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If you're looking for a slower pace of life, good food, and somewhere you constantly feel like you're on a movie set from 100 years ago, Puglia is for you.
Puglia is a place where you can relax and not feel guilty for it. There was something refreshing about waking up in the morning, having my tea and not having anything planned for the day, but roaming the beautiful cities within Apulia.
As you drive through Puglia you will be surrounded by lush fields of olive trees, vineyard vines and the occasional cow on the beautiful masseria's across the region.
I flew from Rome to Bari and rented a car in Bari. You can also fly into Brindisi. Whatever is easier for you. Getting around by car was the best decision I made on this trip. You can take trains & buses, but having the freedom of getting in the car and driving wherever you want was amazing. I rented an economy car with insurance for $429.34 for 10 days (with the thought that is would be small enough to get around the tiny streets of Puglia & still be able to fit our two huge suitcases) I was supposed to get a 4-door sedan Audi....casual. I ended up getting a brand new Jeep Cherokee...also casual. Both cars are better than the one I have at home. I don't recommend getting an SUV, they are fine to drive on most streets & highways, but getting through the small towns & parking is a tad difficult at times.
(side note: people drive insane on the highway, it's as if lines don't exist and when you are merging on the highway slow down and merge when there is an opening, don't expect someone will move over for you-also if the speed limit says 90kmh chances are everyone around you will be going 150 or 40....there is no in-between.)
Just like most places when traveling you will need a credit card with a PIN. Just call your credit card company and get one set up.
For 10 days we spent around $200 USD on gas. We got the car with a full tank, barely filled up all the way on the road once and then we had to drop the car off at 4:00am so we opted to have the rental company fill it up (I don't recommend doing this because sometimes they charge more, but sometimes you don't have an option) We dropped the car off pretty damn empty, just drive that baby around and get your money's worth. You pay for gas by the liter here and it's diesel- so it's pricey...and noisy. Expect to pay around 90-100 euro to fill up your car. Some gas stations are full service so you just pull up and they pump your gas for you, if not they are self service and you can pay at the machine, put in your PIN and pump number and you're good to go.
I feel like it's hard to go wrong with anywhere you eat here. There is plenty of bread, pasta, wine and Taralli to go around...did i say bread?- but Puglia is known for their fresh seafood, fresh produce, and olive oil. More specially known for Frisella, Taralli, Orecchiette, Baccalà alla salentina, Sott’olio, & Pasticciotto.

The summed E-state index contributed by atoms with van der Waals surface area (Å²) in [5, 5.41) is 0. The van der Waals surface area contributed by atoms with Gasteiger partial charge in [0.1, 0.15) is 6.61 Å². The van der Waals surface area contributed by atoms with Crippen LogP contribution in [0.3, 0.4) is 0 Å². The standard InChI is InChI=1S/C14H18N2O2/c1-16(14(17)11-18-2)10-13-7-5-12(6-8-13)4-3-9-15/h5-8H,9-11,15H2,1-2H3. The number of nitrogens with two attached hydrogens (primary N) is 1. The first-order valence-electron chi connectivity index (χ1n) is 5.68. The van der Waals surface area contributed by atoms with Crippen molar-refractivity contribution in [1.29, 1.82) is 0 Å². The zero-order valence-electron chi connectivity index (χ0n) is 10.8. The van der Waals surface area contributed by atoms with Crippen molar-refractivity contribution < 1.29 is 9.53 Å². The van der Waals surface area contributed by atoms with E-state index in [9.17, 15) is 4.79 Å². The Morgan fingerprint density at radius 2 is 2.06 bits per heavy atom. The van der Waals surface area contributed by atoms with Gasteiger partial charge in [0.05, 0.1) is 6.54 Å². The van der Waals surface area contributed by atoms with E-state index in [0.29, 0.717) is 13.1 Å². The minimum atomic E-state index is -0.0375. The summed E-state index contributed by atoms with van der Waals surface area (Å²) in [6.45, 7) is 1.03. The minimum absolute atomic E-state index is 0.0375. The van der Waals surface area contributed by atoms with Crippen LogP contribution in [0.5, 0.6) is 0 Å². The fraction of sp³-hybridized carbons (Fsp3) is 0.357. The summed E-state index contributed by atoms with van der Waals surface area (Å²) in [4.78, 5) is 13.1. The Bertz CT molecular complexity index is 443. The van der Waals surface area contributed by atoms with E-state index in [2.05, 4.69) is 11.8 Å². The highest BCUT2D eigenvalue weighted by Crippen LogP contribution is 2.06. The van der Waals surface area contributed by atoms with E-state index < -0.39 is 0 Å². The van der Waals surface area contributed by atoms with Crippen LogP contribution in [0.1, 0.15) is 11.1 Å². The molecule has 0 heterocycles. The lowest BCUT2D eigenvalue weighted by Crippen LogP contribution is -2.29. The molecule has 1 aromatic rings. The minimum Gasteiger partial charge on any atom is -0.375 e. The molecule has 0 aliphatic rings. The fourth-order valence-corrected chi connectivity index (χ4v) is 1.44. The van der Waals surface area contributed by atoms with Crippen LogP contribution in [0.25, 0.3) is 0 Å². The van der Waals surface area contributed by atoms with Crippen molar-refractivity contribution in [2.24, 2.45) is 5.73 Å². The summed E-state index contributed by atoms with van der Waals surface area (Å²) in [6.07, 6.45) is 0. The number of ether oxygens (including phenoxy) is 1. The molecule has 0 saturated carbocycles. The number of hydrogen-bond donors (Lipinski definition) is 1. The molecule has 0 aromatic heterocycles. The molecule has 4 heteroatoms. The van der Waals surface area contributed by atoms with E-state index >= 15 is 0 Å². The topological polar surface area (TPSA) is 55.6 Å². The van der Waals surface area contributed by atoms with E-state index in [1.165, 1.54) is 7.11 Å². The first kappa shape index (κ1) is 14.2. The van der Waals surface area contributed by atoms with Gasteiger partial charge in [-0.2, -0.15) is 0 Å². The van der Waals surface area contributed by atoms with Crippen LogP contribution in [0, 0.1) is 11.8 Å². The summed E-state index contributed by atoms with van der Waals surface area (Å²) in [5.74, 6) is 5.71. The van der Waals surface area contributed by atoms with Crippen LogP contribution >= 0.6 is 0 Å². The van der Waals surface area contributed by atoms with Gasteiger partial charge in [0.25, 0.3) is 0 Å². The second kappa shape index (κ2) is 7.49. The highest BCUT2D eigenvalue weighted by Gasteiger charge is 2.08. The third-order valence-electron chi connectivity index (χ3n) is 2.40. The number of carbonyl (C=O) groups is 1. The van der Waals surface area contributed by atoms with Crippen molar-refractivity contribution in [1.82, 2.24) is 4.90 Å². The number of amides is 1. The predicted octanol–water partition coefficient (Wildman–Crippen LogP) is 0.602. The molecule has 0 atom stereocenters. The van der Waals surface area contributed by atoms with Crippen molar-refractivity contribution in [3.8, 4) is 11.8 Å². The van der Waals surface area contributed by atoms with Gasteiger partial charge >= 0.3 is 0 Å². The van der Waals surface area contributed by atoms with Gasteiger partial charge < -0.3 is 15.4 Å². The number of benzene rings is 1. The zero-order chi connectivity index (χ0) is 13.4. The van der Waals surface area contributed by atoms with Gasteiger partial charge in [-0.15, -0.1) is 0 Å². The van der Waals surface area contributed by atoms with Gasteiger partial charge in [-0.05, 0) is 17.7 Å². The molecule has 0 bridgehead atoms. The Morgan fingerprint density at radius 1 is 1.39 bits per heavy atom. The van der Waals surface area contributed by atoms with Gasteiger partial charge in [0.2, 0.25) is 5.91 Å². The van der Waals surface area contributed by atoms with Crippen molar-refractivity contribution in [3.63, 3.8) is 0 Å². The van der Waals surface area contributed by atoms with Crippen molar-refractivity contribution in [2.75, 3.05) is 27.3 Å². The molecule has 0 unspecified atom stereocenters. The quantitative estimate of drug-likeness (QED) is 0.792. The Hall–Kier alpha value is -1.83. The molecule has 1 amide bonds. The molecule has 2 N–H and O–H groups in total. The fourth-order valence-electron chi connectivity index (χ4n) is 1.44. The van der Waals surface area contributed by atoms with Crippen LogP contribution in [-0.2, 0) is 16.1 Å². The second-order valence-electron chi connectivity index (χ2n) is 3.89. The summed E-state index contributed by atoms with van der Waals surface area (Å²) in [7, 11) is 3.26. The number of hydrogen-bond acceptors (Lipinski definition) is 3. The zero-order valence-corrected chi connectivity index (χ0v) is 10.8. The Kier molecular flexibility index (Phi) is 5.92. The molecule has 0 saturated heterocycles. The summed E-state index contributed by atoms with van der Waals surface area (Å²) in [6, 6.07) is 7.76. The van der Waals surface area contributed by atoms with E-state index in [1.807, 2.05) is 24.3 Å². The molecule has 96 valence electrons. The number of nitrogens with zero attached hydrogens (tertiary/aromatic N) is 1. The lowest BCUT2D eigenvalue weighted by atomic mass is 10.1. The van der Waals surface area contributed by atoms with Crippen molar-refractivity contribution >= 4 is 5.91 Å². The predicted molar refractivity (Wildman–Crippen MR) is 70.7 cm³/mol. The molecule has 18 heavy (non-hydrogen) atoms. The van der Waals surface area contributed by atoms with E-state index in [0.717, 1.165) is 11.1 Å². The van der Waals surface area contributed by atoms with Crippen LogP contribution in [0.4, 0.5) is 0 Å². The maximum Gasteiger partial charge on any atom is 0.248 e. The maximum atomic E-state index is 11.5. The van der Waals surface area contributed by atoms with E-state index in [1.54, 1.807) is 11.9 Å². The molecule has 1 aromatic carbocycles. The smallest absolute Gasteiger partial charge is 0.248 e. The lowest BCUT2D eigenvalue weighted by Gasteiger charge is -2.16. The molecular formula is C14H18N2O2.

I'm not sure how normal it is, but I feel like most places we dined we were served a 67 course meal. I went home every night so freaking full i needed to be rolled around and deflated before bed.
Here are some of my favorite places we ate:
-Ristorante Pentole e Provette-
(truly this was a 15 course meal, I don't know if they do this every night with every table, but I'm not complaining. I ordered the beef cheek and it was one of the best meals i've ever had.)
-Taverna del Porto-
(when we arrived at our beautiful masseria we asked our host where they recommended we ate and they mentioned this place. it was an hour drive from our masseria and we were hangry, but it was worth the drive for one of the most beautiful views I have ever seen while eating. Our host called ahead and booked us a table upstairs. I recommend booking ahead and asking if you can sit upstairs by the windows)
The rest of our time in Otranto we actually ended up eating at our Masseria for 2 nights. Filled with homemade food, good company, music and laughs.
(gelato. i don't really need to explain. I got pistacchio.)
-Ristorante La Vinaigrette-
(i recommend the gnocchi here)
-Ristorante Le Tre Sorelle-
(we were told they have really good pizza and our host was not wrong. probably the best pizza we had the entire time in puglia. I wish i could remember the name of it, but it was a white pesto pizza)
(another place our host suggested for us to try. we were told this is an authentic italian breakfast to order a pasticciotto & cappuccino)
Here is where we did a cooking class and I suggest you book this exact one... months in advance. It was truly one of the most beautiful experiences I have ever had. This was my first time doing airbnb experiences and it exceeded my expectations, you can read my review here and book through airbnb on the link below.
(a beautiful farm you can pick fresh lemons for your tea in the morning & get fresh produce next door for the morning)
(this is where I imagine people die and go to heaven)
(the rooftop is perfect for drinking wine & watching the sunset over the ocean)
I was in Puglia April 1-12. This is their Spring season- apparently the best season to come. It was cool when I was there around 50-60 Fahrenheit , but typically it's around 60-70 Fahrenheit mid April. Everything is so green and lush and there were just a few Italian tourists visiting for the weekend. We were told multiple times we came at the best time of the year and if you come mid Summer you will be swarmed with tourists, hot weather and dead grass.
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